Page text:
It's a fact of life. Most emails that we receive are junk. Just look at your Spam folder some time and see how much of that junk Gmail is filtering out for you. But if a junk message gets through to your Inbox, what should you do? The answer to that depends on what you see.
In this series of articles, we'll address several kinds of unwanted email. It's important to understand the differences and how to handle each.
A phishing email is much more serious than spam, in that it tries to get you to respond in some way, often asking for your account credentials, by convincing you to reply to the email with the information or click a link to a site that looks real and then prompts you to enter your ID and password. Since a phishing email wants some kind of response, it usually tries to look official. Most phishing emails will include one or more of these characteristics:
- the 'from' name and 'from' email don't match
- the 'from' information doesn't make sense with the overall message of the email (i.e. a fellow student is asking you to change your password)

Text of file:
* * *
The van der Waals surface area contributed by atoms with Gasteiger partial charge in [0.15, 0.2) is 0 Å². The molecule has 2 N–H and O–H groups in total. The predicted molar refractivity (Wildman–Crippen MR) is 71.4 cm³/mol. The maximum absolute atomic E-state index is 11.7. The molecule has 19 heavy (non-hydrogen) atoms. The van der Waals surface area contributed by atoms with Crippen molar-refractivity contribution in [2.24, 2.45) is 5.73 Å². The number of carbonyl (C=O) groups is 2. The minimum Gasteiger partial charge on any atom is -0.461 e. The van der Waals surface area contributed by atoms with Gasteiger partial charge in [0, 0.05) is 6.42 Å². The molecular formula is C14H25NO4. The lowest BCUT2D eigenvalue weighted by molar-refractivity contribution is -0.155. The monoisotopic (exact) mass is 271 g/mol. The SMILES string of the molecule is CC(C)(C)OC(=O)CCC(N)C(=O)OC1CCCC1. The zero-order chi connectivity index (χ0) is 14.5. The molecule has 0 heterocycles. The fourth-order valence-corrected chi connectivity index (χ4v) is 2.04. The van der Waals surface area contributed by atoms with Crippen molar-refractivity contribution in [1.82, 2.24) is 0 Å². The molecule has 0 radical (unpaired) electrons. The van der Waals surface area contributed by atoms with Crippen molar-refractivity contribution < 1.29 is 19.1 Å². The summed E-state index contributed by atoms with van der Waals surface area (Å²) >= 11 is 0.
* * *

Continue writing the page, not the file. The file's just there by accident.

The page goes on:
- the 'from' email may be a real email address, but it may also just look real but isn't; for example, instead of our familiar format of "firstname.lastname@example.org", it might be "email@example.com" or something similar
- links don't go to a real "snc.edu" web page
- message body contains poor grammar or misspellings or just doesn't make sense based on who it's from
- message contains incorrect department names (i.e. "SNC Help Desk" is wrong, "ITS Service Desk" is correct)
- the message asks for your ID and password
It's very important to note that ITS never sends you an email asking for your password. You may receive an email every six months reminding you that your password is about to expire. But in that case, you should always visit our password change page to do that; never visit someone else's web page or reply with your password in the email. We NEVER ask you to email your account information.
You may also receive an email which contains a simple request that seems harmless. For example, it may just ask you to make a purchase, and all you have to do is reply to confirm it's done. It seems harmless because you're not providing any sensitive data. But what you're doing is letting the sender know that you're a possible target for further phishing attempts, which may indeed be more serious.
What To Do
DON'T just delete the email. This can make the situation worse, because a phishing email got through without being filtered, and the senders will then continue to send more. We recommend that you report it as phishing.
Google provides this helpful article with more information: